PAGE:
Sports Illustrated Front Row: Go in-depth with the official SI iPhone app. The feature that sets this app apart from the crowd is the amazing photos from key games. The images tell a complete story and nicely compliment the scores, stats, and player and team profiles that you can also access from Front Row.

USA Today: You can get quality content from the nation's largest newspaper with this iPhone app. It offers all the latest headlines and breaking news from the sports world. You can also obtain live scores and updates from all of the major sports. Navigation is simple and makes the app a great resource on gameday.

John Coon has covered sports for several major newspapers and wire services since 2004.

Apple takes orders for 2 million iPhone 5s; shares hit $700 [Los Angeles Times] - Businessweek

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iPhone 5′s Lack of 'Wow' Factor Levels The Smartphone Playing Field - NASDAQ

Apple ( AAPL ) announced the much awaited launch of the iPhone 5 at a media event Wednesday, confirming most design and specification related rumors that had circulated the web prior to the launch. The next-generation iPhone features a redesigned new look, sporting a larger 4-inch retina display and a form factor that is slimmer and lighter than the previous version, the iPhone 4S. On the inside, the phone has received some well-anticipated upgrades in the form of a faster A6 processor and a baseband chipset that supports 4G LTE speeds, as most had hoped for. The new phone will be available for pre-order starting September 14th and go on sale from September 21 onward.

While the event may not have shed any positive surprise in terms of a new feature or an unexpected design change, with the media event proving to be a dampener of sorts for many, we see this having little near-term impact on iPhone sales which may in fact receive a boost from the pent-up demand going into the holiday season. Morever, this is probably an indicator that the smartphone industry has reached a stage where little in terms of a revolution is possible, while immense scope still remains for incremental evolution of existing features. However, with the basic smartphone paradigm set, Apple will probably need to work harder in the coming years to differentiate itself from rivals such as Samsung, whose Galaxy S III is seeing strong demand, and Microsoft, which is making a reinvigorated assault on the mobile industry with its new Windows Phone 8 OS.

See our complete analysis of Apple here

Competition heating up but emerging markets key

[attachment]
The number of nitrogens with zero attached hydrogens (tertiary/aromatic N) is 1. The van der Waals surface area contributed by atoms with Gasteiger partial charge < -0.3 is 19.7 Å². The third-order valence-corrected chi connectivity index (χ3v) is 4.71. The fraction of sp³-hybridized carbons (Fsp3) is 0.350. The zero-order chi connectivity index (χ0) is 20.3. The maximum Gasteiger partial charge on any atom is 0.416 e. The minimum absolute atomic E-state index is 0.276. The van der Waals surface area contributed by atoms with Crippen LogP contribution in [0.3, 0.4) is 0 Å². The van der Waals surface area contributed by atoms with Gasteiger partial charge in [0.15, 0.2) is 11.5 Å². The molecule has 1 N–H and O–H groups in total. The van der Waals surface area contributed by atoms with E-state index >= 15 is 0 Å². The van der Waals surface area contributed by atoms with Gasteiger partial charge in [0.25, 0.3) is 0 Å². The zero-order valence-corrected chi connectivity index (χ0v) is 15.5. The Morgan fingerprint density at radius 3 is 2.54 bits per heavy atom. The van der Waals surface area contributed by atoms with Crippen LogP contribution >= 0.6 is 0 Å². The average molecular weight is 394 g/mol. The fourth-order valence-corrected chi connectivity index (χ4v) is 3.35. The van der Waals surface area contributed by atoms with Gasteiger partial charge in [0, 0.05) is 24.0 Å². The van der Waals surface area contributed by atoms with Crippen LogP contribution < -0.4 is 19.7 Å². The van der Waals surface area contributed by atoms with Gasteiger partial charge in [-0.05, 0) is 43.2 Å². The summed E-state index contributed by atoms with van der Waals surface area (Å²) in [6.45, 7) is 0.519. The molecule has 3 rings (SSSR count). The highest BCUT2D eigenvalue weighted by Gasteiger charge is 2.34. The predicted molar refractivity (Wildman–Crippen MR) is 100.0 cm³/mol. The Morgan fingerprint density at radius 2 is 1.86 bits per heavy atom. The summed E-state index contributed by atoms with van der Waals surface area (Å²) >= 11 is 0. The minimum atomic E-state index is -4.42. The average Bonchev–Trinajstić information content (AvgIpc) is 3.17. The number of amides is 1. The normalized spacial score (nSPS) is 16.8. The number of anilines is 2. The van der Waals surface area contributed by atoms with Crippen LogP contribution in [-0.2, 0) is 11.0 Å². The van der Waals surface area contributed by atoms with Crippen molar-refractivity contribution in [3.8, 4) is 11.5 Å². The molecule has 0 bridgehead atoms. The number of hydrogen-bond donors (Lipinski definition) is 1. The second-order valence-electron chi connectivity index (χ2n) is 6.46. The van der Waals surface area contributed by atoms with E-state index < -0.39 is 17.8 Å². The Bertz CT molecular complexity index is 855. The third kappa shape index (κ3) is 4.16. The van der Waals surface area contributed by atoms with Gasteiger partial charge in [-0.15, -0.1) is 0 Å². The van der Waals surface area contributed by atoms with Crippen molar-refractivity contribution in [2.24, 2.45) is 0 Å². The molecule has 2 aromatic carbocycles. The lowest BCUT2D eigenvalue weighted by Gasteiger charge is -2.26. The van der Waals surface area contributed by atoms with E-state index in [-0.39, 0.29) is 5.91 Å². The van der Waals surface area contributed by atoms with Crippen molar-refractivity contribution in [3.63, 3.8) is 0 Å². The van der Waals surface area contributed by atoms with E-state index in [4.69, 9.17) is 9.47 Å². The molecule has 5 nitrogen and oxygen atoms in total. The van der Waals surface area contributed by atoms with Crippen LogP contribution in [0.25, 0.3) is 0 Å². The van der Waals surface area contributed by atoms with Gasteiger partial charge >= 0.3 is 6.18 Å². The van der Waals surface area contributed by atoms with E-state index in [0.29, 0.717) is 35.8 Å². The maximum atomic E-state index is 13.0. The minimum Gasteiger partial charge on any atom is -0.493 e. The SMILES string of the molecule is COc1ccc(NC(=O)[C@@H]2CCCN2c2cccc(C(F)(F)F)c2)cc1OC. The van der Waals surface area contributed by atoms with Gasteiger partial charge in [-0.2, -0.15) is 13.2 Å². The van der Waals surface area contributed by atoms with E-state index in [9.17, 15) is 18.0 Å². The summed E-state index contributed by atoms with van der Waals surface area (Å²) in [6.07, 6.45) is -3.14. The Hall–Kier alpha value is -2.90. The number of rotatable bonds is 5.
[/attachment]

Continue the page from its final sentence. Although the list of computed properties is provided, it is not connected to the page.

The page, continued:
Samsung, for one, has gained a lot of smartphone market share recently. Last quarter saw Samsung take a decisive lead in the smartphone market, selling almost twice as many smartphones as Apple. As a result, its market share doubled to more than 36% in Q2 2011 from about 18% during the same period last year. While most of its market share gains have come at the expense of struggling rivals such as Nokia and RIM, and as a result of the number of low-end Android smartphones it has flooded the markets with, Apple will be wary of the recent success that Samsung's Galaxy S III has enjoyed at the top-end of the market. Samsung announced recently that it has sold more than 20 million units of the flagship phone in about 100 days since launch. (see Samsung's Galaxy S III Success Ups The Ante For iPhone 5 )

Microsoft, on the other hand, has a lot of catching up to do but it has an able partner in Nokia. The tech giants, who are collaborating to create a third ecosystem of mobile devices alongside Google and Apple, may have failed to create much buzz with their recent announcement of Lumia WP8 phones. But some innovative features that made their way into Lumia such as wireless charging and the novel Pureview imaging technology could help differentiate the WP8 smartphones from the iPhone and most Android devices. These combined with the intense marketing that will follow the Windows 8 launch could help WP8 devices emerge as a serious contender in the smartphone market. (see Nokia Announces Lumia WP8; Likely To Wait For Windows 8 Launch Before Shipping )

With competition heating up and the difference between the iPhone and rivals gradually diminishing, Apple will look to the largely unexplored emerging markets to keep the upside potential intact. China, for example, holds a lot of promise for Apple considering the huge 2G subscriber base that the carriers there are trying to transition to 3G (3G penetration is currently only about 18% in China and growing at a good rate). A deal with China Mobile, the largest carrier in the world by subscriber base, looks likely now that it seems Apple has used Qualcomm's MDM9615 chipset for LTE, which incidentally also has TD-SCDMA support. This could instantly double iPhone's addressable market in China and act as the next big boost to its stock, considering that the iPhone accounts for more than 55% of the company's value by our estimates. (see China Mobile In Talks To Offer The iPhone; Can Alone Take Apple Past $800)

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Study: Broken iPhones cost Americans about $6B in repairs [The Record ... - Businessweek

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Wireless Innovation Slows, And That's A Good Thing - InformationWeek

iPhone 5's 10 Best Features

iPhone 5's 10 Best Features

(click image for larger view and for slideshow)